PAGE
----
A majority of the United States Supreme Court ruled in American Broadcasting Cos. v. Aereo, Inc. that Aereo transmits a performance to the public by sending television signals it receives over the air from individual antennas to subscribers over the internet.
The majority found that the due to the overwhelming “likeness” to the cable companies, the technological differences were not critical. Aereo had individually controlled antennas which received signals over-the-air from broadcasters and transmitted the signals to the subscribers. The majority wrote:
But what about the Clause’s further requirement that Aereo transmit a performance “to the public”? … The fact that each transmission is to only one subscriber, in Aereo’s view, means that it does not transmit a performance “to the public.”
In terms of the [Copyright] Act’s purposes, these differences do not distinguish Aereo’s system from cable systems, which do perform “publicly.” Viewed in terms of Congress’ regulatory objectives, why should any of these technological differences matter? They concern the behind-the-scenes way in which Aereo delivers television programming to its viewers’ screens. They do not render Aereo’s commercial objective any different from that of cable companies. …. Congress would as much have intended to protect a copyright holder from the unlicensed activities of Aereo as from those of cable companies.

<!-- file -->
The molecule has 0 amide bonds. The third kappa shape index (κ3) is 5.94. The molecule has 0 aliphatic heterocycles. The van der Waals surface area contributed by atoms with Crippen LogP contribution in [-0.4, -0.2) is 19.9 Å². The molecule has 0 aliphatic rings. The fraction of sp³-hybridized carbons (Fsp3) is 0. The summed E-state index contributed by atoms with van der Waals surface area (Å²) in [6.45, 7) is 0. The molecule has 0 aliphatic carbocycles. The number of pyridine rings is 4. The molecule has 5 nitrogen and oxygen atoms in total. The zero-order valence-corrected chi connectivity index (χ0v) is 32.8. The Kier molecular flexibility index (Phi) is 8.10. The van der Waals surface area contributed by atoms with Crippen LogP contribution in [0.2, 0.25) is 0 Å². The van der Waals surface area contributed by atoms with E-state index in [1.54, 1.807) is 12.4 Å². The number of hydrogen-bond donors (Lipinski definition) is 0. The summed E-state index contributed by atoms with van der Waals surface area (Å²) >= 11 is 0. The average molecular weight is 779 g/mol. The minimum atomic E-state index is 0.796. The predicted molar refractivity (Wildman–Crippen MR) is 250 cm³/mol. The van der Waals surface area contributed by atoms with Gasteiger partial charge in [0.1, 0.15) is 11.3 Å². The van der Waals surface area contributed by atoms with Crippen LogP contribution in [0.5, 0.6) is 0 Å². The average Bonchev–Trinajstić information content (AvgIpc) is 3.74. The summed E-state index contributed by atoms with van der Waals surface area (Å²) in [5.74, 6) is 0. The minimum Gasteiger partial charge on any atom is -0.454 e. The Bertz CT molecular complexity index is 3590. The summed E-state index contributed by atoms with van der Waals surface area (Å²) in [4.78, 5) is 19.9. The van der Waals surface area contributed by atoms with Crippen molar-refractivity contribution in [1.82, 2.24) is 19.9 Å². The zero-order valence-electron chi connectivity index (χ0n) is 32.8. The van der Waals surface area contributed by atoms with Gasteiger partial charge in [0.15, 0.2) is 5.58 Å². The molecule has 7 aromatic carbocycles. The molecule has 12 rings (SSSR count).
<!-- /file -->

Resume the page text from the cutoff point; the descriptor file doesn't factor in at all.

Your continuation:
Justice Scalia, with Justice Thomas and Alito dissented, writing in part:
The Networks sued Aereo for several forms of copyright infringement, but we are here concerned with a single claim: that Aereo violates the Networks’ “exclusive righ[t]”to “perform” their programs “publicly.” 17 U. S. C. §106(4).That claim fails at the very outset because Aereo does not “perform” at all. The Court manages to reach the opposite conclusion only by disregarding widely accepted rules for service-provider liability and adopting in their place an improvised standard (“looks-like-cable-TV”) that will sow confusion for years to come.